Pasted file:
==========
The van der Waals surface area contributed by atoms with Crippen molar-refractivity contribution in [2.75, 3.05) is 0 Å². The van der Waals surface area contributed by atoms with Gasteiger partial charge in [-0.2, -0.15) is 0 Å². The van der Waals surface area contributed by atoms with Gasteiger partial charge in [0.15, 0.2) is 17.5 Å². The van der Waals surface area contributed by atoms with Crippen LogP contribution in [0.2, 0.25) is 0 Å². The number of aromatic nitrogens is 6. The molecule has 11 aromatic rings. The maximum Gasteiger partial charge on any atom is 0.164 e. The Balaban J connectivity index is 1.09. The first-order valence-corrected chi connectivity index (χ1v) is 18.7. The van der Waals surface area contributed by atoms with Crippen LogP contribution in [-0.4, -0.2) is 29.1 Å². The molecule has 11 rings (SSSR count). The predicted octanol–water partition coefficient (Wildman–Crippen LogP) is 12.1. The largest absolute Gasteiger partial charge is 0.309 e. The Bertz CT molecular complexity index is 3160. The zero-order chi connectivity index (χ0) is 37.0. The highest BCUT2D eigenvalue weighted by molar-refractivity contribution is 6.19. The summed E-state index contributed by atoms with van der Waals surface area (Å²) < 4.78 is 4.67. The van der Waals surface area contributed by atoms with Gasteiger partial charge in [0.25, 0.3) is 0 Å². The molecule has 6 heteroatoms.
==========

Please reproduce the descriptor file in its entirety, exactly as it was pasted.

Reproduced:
The van der Waals surface area contributed by atoms with Crippen molar-refractivity contribution in [2.75, 3.05) is 0 Å². The van der Waals surface area contributed by atoms with Gasteiger partial charge in [-0.2, -0.15) is 0 Å². The van der Waals surface area contributed by atoms with Gasteiger partial charge in [0.15, 0.2) is 17.5 Å². The van der Waals surface area contributed by atoms with Crippen LogP contribution in [0.2, 0.25) is 0 Å². The number of aromatic nitrogens is 6. The molecule has 11 aromatic rings. The maximum Gasteiger partial charge on any atom is 0.164 e. The Balaban J connectivity index is 1.09. The first-order valence-corrected chi connectivity index (χ1v) is 18.7. The van der Waals surface area contributed by atoms with Crippen LogP contribution in [-0.4, -0.2) is 29.1 Å². The molecule has 11 rings (SSSR count). The predicted octanol–water partition coefficient (Wildman–Crippen LogP) is 12.1. The largest absolute Gasteiger partial charge is 0.309 e. The Bertz CT molecular complexity index is 3160. The zero-order chi connectivity index (χ0) is 37.0. The highest BCUT2D eigenvalue weighted by molar-refractivity contribution is 6.19. The summed E-state index contributed by atoms with van der Waals surface area (Å²) < 4.78 is 4.67. The van der Waals surface area contributed by atoms with Gasteiger partial charge in [0.25, 0.3) is 0 Å². The molecule has 6 heteroatoms.